• Solve problems, don’t just share them.

  • Be a positive force in our residents’ lives.

  • Listen more.

  • Appreciate and help co-workers.

  • Become more tech savvy.

  • Use social media to help, not to criticize.

  • Take a daily walk or run to enjoy the beauty of San Diego (exercise is a side benefit!).

  • Turn off the TV, set the phone aside and have a face-to-face conversation.

  • Smile more.

  • Relax – everything isn’t a crisis.

  • Make at least one unexpected good thing happen every day for someone.

As we close 2018, let me reiterate how grateful I am to each of you for your hard work and dedication this past year. Your commitment was extraordinary. Now, let’s ring in the new era together. We have many exciting achievements ahead. Let’s get going! 

InTouch – Look at What You’ve Done!

InTouch – Look at What You’ve Done!

Each of us stays so busy with the day-to-day demands of our own jobs that it can be hard to get a sense of how all our work adds up. And the County does such a vast variety of things, any one of us won’t be aware of much of what our colleagues are up to.

When you get a big picture look at a full year’s worth of accomplishments and services delivered, it’s pretty darn amazing.

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Walk the HEART Talk

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Hard to believe, but we’re coming up on four years since we started our Customer Experience Initiative and spread the message of serving with HEART. Since it was rolled out, I’ve been delighted at how fired up people get about it, making decorations, coming up with departmental recognition, sharing Positive Experiences and so on.

That’s great. That’s how we keep the HEART spirit alive. 

I want us to build on that enthusiasm and really see HEART seep into every aspect of what we do. This effort has always been about building a culture. Making exceptional customer service simply the County way of life. Ingrained in how we work, so deeply that as years go by and new employees come on board, they immediately sense the expectation, see our actions and follow suit.

We can memorize what HEART stands for (you can rattle off the five qualities, right? Here's a refresher). But are we living it day to day, person to person?

One thing we’ve stressed with HEART is taking a really broad view of who our customers are and what customer service is. Traditionally, the picture that comes to mind is helping someone who comes to one of our counters somewhere. Without a doubt, that’s still a big part of it. Service with a smile means a lot.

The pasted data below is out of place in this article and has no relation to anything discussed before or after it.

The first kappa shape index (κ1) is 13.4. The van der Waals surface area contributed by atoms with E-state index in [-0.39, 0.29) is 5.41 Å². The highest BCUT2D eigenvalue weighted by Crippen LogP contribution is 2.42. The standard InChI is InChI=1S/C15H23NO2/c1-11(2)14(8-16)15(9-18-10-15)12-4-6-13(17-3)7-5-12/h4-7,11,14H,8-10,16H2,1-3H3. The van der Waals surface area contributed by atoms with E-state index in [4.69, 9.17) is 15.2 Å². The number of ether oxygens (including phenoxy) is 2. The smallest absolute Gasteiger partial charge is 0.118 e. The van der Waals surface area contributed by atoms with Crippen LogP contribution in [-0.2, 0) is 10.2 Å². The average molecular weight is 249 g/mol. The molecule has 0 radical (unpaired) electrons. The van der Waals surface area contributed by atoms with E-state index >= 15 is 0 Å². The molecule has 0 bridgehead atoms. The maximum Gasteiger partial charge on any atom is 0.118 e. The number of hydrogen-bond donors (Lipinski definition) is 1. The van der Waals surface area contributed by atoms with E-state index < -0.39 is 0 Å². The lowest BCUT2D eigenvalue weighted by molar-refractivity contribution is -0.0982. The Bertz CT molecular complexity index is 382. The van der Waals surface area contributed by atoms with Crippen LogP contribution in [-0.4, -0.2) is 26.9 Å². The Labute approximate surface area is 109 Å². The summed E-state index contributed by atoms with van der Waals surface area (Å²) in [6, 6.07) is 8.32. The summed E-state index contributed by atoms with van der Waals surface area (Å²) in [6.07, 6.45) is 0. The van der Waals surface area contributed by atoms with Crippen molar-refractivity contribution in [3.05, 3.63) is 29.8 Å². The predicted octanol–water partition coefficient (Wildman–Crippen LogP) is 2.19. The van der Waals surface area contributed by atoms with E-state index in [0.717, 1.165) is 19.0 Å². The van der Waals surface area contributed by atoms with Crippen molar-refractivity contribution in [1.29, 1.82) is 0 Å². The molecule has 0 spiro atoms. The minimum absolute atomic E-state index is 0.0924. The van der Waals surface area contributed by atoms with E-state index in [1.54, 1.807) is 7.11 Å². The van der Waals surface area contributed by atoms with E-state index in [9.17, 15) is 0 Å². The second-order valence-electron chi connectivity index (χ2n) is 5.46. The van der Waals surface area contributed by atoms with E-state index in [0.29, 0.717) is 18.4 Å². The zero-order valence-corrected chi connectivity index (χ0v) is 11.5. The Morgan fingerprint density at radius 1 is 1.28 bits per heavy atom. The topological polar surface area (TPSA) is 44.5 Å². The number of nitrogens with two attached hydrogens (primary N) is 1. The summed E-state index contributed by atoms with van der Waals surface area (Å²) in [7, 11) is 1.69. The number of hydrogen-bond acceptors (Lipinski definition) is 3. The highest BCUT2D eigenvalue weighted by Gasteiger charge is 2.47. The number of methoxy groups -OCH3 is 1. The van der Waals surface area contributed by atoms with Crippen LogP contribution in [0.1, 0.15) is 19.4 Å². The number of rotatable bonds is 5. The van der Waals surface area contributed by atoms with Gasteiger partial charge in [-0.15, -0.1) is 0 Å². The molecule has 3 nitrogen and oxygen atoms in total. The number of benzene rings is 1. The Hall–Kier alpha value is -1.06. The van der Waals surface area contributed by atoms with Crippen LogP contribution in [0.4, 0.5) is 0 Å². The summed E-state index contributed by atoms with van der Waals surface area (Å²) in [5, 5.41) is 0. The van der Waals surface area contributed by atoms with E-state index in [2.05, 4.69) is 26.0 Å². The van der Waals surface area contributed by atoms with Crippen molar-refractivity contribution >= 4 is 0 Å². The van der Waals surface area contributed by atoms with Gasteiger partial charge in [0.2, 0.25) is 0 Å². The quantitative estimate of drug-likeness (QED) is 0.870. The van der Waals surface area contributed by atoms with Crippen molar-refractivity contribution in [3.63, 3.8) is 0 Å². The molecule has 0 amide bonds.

But that’s just the start. We’re there to make it as easy as possible for them to get through a process. We need to be applying HEART to every step. Being pleasant, patient and Respectful when interacting with customers. Dedicated and demonstrating Expertise in helping them toward success.  

If we need to send them to another division or department, how are we making sure the handoff goes smoothly? That they’re not dropped in transition or sent in circles? Did we follow up to confirm they got what they needed? Creating a positive customer experience means not just getting our particular task done but making sure customers reach their goal.  

This is the wider view of HEART. It goes beyond the personal attention to the customer to things like looking at processes themselves. It might be as simple as rewriting a set of instructions so they’re easier to understand or as big as revamping a case management system. To borrow a business term, HEART can scale.

And if we look at improving efficiencies, are we always considering whether a change is better for the customer, not just easier for us? Ideally, a process improvement does both, but not necessarily. This is especially important to keep in mind any time we take advantage of technology. It can do wondrous things, but its ultimate success has to be measured in customer satisfaction.   

For many of our customers, a website is their County experience. Is yours Helpful and Attentive to your customers’ needs? Does it put the things people want most often front and center? Is it written as plainly and simply as you would talk to people in person? Is it organized how customers might think, not according to our bureaucracy? Those of you who work on websites may never interact with the public, but you’re directly involved with delivering an exceptional experience.

As we challenge ourselves on living out HEART principles in all things, I ask that you always consider your fellow County employees as customers as well. An essential feature of the culture we’re building is that our co-workers deserve the full HEART treatment.   

No one here operates independently. We depend on a whole chain of people for anything we do. And each of us is a link in the chain of our colleagues’ work. It all links back to the public, so we’ll only be as good for them as our support is for each other.

Our internal rules and processes can be complicated, and just because someone is an employee doesn’t  mean they’ll automatically understand them. Show the same care and offer the same guidance with your co-workers as you would with the public.

Speak their language. Every line of work here has terms and acronyms that mean nothing to others. You’ll build inclusion when you avoid tossing out words that other employees are unlikely to understand.

And just communicate overall. Give people updates or heads up on things so they can plan accordingly. Be Timely in replying to mails or calls. If you’re slammed, at least acknowledge you got the message and will get to it.

Researchers have found a close link between internal customer service and how external customers see the quality of our services. Show your fellow employees HEART, and it makes its way back to the public.

HEART is a byword, but it also evokes the center: putting the customer experience at the heart of everything we do. Truly living HEART, in all ways, with all customers, is how we’ll get there.